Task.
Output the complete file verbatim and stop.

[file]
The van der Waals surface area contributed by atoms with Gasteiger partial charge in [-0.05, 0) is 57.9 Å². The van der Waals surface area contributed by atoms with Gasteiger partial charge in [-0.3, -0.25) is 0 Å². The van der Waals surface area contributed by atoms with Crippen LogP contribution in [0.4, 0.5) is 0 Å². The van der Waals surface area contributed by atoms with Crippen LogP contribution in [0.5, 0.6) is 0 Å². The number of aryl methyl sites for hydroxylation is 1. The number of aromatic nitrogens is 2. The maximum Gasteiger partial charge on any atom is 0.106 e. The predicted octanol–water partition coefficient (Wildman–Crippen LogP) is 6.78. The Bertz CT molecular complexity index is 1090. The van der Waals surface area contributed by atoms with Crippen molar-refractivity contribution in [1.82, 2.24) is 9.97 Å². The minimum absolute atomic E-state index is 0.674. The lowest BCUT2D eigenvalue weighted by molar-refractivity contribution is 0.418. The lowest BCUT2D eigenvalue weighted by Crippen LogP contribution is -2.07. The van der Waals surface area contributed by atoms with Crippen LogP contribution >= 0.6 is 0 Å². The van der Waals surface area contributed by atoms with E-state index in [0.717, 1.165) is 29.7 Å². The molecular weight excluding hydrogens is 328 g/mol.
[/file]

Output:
The van der Waals surface area contributed by atoms with Gasteiger partial charge in [-0.05, 0) is 57.9 Å². The van der Waals surface area contributed by atoms with Gasteiger partial charge in [-0.3, -0.25) is 0 Å². The van der Waals surface area contributed by atoms with Crippen LogP contribution in [0.4, 0.5) is 0 Å². The van der Waals surface area contributed by atoms with Crippen LogP contribution in [0.5, 0.6) is 0 Å². The number of aryl methyl sites for hydroxylation is 1. The number of aromatic nitrogens is 2. The maximum Gasteiger partial charge on any atom is 0.106 e. The predicted octanol–water partition coefficient (Wildman–Crippen LogP) is 6.78. The Bertz CT molecular complexity index is 1090. The van der Waals surface area contributed by atoms with Crippen molar-refractivity contribution in [1.82, 2.24) is 9.97 Å². The minimum absolute atomic E-state index is 0.674. The lowest BCUT2D eigenvalue weighted by molar-refractivity contribution is 0.418. The lowest BCUT2D eigenvalue weighted by Crippen LogP contribution is -2.07. The van der Waals surface area contributed by atoms with Crippen LogP contribution >= 0.6 is 0 Å². The van der Waals surface area contributed by atoms with E-state index in [0.717, 1.165) is 29.7 Å². The molecular weight excluding hydrogens is 328 g/mol.